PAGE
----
In Romer v. Evans, a 1996 case regarding the constitutionality of an amendment to Colorado’s constitution, Scalia wrote that because the U.S. Constitution “says nothing about [the amendment’s contents], it is left to be resolved by normal democratic means, including the democratic adoption of provisions in state constitutions.”
The Foundation for Economic Education’s flagship journal has commented that those who, like Scalia, oppose a stronger judiciary view judicial activism as “the great mortal sin” and believe that going from “law based upon democratic will… to law created by all-powerful judges” is nothing other than a “usurpation of democracy.”
In “Term Limits for the Supreme Court: Life Tenure Reconsidered,” [PDF] (Harvard Journal of Law & Public Policy, 2006) the authors advocate for a less active high court, for today’s Su
preme Court is “far more powerful today than Hamilton could ever have imagined.” The judges’ strong authority, they argue, reduces their “democratic accountability.”
Judges are not trained to interpret laws
Justice Scalia asserts judges simply aren’t qualified to be judicial activists. They aren’t properly trained in enough fields to make legitimate their far-reaching interpretations of the law. In a debate with now-NYU Law School professor Richard Epstein on whether courts should now protect economic liberties, Scalia doubted whether the justices “would do a good job” given their general lack of formal training in economics. [PDF]
This hesitation is highlighted by a recent comment by Justice Elena Kagan who, during her recent confirmation hearings, asserted that “No judge wants to make law.”
During the 2005 confirmation hearings of Supreme Court Chief Justice John Roberts, he often used an umpire metaphor to illustrate his view of the role of the justices. An umpire does not create new rules when there is a new play, but rather only applies the existing rules of the game when making calls. So too, according to this view, should judges avoid any semblance of creativity and disregard their personal views when applying the law.
Since judicial activism often entails the overturning of precedent, it can violate the principle of stare decisis, which bounds the courts to follow precedent. This issue became especially heated this year with the Supreme Court’s decision in Citizens United v. FEC. In a posting titled “Citizens United: stare decisis, judicial activism and the factual record,” the Center for Competitive Politics anticipates how the decision, which overturned Congress’ regulations on campaign finance laws, would raise the issue of the potential conflict between judicial activism and stare decisis.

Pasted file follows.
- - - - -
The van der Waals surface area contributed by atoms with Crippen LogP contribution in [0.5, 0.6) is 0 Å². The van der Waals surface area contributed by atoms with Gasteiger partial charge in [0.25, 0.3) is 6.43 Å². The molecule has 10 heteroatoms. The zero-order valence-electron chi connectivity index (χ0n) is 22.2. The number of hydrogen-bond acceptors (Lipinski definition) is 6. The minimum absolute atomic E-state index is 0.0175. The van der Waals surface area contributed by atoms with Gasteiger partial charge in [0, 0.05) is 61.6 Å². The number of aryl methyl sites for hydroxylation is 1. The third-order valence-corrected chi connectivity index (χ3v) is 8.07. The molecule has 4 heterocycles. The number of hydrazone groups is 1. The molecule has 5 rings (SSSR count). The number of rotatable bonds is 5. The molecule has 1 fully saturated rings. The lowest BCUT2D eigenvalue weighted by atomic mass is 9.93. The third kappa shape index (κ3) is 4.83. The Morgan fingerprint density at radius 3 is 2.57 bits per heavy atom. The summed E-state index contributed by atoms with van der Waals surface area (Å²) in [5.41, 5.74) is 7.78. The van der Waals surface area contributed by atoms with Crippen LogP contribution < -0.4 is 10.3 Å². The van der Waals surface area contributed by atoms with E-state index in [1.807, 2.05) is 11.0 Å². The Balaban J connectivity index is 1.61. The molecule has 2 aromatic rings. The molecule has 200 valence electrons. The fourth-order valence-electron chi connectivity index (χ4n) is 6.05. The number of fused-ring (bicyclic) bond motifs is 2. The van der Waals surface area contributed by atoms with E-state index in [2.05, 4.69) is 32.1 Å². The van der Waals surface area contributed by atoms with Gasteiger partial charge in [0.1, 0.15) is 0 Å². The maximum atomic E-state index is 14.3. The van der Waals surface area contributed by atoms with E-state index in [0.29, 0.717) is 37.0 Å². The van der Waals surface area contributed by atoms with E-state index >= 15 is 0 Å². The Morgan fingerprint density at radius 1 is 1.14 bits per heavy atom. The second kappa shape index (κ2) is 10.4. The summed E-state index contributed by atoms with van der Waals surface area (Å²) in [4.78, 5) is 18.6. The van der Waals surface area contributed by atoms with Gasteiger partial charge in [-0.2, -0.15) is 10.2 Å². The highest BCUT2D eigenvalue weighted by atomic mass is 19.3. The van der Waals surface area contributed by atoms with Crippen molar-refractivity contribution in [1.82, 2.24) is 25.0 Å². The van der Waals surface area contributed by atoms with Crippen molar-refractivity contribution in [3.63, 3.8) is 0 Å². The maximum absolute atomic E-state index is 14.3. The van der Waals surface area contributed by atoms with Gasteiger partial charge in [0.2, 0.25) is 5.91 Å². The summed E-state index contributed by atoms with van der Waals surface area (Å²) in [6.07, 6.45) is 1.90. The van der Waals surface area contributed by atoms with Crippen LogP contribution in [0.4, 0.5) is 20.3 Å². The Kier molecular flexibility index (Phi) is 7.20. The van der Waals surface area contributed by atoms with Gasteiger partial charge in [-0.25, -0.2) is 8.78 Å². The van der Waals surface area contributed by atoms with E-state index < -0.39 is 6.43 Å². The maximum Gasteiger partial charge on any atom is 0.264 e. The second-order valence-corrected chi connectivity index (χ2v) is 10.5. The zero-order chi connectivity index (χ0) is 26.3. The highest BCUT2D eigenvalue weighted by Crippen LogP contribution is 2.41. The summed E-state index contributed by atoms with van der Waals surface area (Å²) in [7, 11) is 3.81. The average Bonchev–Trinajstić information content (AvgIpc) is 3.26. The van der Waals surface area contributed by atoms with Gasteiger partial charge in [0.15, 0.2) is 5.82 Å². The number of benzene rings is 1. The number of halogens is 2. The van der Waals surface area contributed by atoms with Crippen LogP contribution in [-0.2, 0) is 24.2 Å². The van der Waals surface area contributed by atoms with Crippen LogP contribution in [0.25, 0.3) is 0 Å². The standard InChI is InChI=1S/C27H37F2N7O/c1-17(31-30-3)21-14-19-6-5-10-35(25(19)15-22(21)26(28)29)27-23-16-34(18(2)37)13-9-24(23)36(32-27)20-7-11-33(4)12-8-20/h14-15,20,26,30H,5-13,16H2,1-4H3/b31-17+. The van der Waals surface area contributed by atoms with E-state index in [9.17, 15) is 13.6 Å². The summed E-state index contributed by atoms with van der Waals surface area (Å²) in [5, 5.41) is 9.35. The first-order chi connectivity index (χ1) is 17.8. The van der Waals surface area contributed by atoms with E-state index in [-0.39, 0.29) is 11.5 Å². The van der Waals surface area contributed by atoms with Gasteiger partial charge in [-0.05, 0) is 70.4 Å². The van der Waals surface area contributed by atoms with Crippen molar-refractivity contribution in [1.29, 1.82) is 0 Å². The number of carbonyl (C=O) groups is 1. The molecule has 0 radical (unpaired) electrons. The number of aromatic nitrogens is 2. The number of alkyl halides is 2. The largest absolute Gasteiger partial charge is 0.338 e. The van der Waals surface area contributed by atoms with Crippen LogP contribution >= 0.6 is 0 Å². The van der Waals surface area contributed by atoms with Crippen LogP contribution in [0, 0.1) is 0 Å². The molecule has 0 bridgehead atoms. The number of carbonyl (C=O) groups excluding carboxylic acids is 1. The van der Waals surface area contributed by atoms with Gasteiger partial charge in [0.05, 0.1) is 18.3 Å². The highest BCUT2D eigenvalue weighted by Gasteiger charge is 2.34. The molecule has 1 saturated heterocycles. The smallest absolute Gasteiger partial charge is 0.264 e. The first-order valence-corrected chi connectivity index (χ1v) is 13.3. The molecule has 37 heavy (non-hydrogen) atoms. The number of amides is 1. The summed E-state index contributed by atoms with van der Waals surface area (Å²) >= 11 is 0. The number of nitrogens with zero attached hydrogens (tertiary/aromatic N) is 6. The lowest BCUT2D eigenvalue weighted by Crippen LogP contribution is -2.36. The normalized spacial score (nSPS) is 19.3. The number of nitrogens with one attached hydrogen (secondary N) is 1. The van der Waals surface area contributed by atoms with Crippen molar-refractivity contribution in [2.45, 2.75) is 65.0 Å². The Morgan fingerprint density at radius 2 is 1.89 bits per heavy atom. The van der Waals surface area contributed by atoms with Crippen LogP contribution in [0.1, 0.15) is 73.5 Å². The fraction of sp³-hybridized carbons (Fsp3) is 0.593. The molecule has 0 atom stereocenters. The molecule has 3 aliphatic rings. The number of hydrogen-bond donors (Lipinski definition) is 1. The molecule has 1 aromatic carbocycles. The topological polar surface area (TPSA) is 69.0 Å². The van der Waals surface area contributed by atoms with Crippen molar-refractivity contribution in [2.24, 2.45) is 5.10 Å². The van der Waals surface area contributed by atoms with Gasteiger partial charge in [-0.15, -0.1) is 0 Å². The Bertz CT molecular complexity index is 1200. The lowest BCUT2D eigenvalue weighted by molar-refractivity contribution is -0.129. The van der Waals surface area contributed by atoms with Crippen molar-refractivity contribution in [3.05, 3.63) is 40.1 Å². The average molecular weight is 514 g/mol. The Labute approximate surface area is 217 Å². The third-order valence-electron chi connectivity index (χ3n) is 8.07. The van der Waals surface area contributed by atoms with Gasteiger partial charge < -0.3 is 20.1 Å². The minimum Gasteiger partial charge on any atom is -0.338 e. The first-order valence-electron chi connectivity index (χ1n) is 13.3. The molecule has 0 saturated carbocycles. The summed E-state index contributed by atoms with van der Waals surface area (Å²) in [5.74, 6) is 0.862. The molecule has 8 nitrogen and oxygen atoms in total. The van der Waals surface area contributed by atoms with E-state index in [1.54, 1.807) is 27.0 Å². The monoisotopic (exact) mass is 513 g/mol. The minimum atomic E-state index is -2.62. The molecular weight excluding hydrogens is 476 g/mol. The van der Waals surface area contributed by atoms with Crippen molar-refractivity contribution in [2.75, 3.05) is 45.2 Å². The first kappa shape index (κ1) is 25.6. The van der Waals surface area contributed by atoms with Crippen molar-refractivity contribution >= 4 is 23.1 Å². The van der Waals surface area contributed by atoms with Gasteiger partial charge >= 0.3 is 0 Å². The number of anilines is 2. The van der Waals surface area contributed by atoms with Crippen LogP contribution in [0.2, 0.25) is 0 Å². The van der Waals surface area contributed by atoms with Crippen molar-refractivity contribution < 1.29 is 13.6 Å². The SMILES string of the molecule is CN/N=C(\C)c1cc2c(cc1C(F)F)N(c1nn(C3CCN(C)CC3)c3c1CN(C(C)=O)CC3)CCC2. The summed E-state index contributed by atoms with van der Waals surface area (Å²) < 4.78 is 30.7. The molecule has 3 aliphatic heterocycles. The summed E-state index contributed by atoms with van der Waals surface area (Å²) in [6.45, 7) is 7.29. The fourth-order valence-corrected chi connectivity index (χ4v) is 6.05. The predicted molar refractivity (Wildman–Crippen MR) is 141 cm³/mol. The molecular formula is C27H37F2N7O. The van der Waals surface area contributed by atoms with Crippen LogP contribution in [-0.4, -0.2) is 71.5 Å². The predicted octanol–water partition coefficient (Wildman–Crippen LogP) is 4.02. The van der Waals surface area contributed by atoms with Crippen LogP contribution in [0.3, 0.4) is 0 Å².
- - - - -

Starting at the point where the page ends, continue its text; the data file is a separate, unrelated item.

Issues relating to the stare decisis doctrine, propelled by divided sentiment over the Roberts Court’s increased “activism”, were thrust to the forefront of the national political scene when President Obama, in his 2010 State of the Union address, took the highly unconventional and somewhat controversial step of criticizing the Court’s Citizens United decision, saying that with that decision “…the Supreme Court reversed a century of law to open the floodgates for special interests….”
Potential for misuse
The “protect the minority” argument could backfire, as in the case of Plessy v. Ferguson (1896), which held that school segregation is constitutional (before being overturned by Brownv. Board of Ed.). Even Brown does not serve a model that unequivocally reveals the benefits of judicial activism; the case is not without its detractors, who include former Chief Justice William Rehnquist. In a memo that written before his ascent to the bench, Rehnquist wrote [PDF], “To the argument . . . that a majority may not deprive a minority of its constitutional right, the answer must be made that while this is sound in theory, in the long run it is the majority who will determine what the constitutional rights of the minorities are.”
If there’s too much judicial activism, the court rulings might eventually become unenforceable, or at least much less respected, and that would hurt the rule of law.
The merits and risks of “judicial activism” have been debated frequently in recent years by people on opposing sides of political and legal debates. We invite you to continue exploring the ethical issues that arise in this context, and to share your thoughts with us on our Facebook page.
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This installment of "Ethical Inquiry" was produced with writing support and research by Judah Marans '11, founder and Editor-in-Chief of the Brandeis University Law Journal.